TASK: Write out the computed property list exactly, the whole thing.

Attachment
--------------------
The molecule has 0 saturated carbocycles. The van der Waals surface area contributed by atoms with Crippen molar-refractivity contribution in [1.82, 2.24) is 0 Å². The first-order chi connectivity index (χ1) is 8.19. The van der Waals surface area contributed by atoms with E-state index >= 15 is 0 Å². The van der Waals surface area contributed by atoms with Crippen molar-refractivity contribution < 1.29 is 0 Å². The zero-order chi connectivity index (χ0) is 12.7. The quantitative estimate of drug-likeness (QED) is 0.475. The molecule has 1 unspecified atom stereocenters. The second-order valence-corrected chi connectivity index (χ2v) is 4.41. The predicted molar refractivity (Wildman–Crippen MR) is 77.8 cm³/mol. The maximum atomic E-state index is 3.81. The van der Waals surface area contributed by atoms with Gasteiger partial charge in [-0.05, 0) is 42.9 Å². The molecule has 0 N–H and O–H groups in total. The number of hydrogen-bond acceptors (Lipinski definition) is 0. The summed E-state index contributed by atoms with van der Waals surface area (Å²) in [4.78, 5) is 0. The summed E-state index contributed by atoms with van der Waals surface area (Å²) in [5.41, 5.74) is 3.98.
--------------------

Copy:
The molecule has 0 saturated carbocycles. The van der Waals surface area contributed by atoms with Crippen molar-refractivity contribution in [1.82, 2.24) is 0 Å². The first-order chi connectivity index (χ1) is 8.19. The van der Waals surface area contributed by atoms with E-state index >= 15 is 0 Å². The van der Waals surface area contributed by atoms with Crippen molar-refractivity contribution < 1.29 is 0 Å². The zero-order chi connectivity index (χ0) is 12.7. The quantitative estimate of drug-likeness (QED) is 0.475. The molecule has 1 unspecified atom stereocenters. The second-order valence-corrected chi connectivity index (χ2v) is 4.41. The predicted molar refractivity (Wildman–Crippen MR) is 77.8 cm³/mol. The maximum atomic E-state index is 3.81. The van der Waals surface area contributed by atoms with Gasteiger partial charge in [-0.05, 0) is 42.9 Å². The molecule has 0 N–H and O–H groups in total. The number of hydrogen-bond acceptors (Lipinski definition) is 0. The summed E-state index contributed by atoms with van der Waals surface area (Å²) in [4.78, 5) is 0. The summed E-state index contributed by atoms with van der Waals surface area (Å²) in [5.41, 5.74) is 3.98.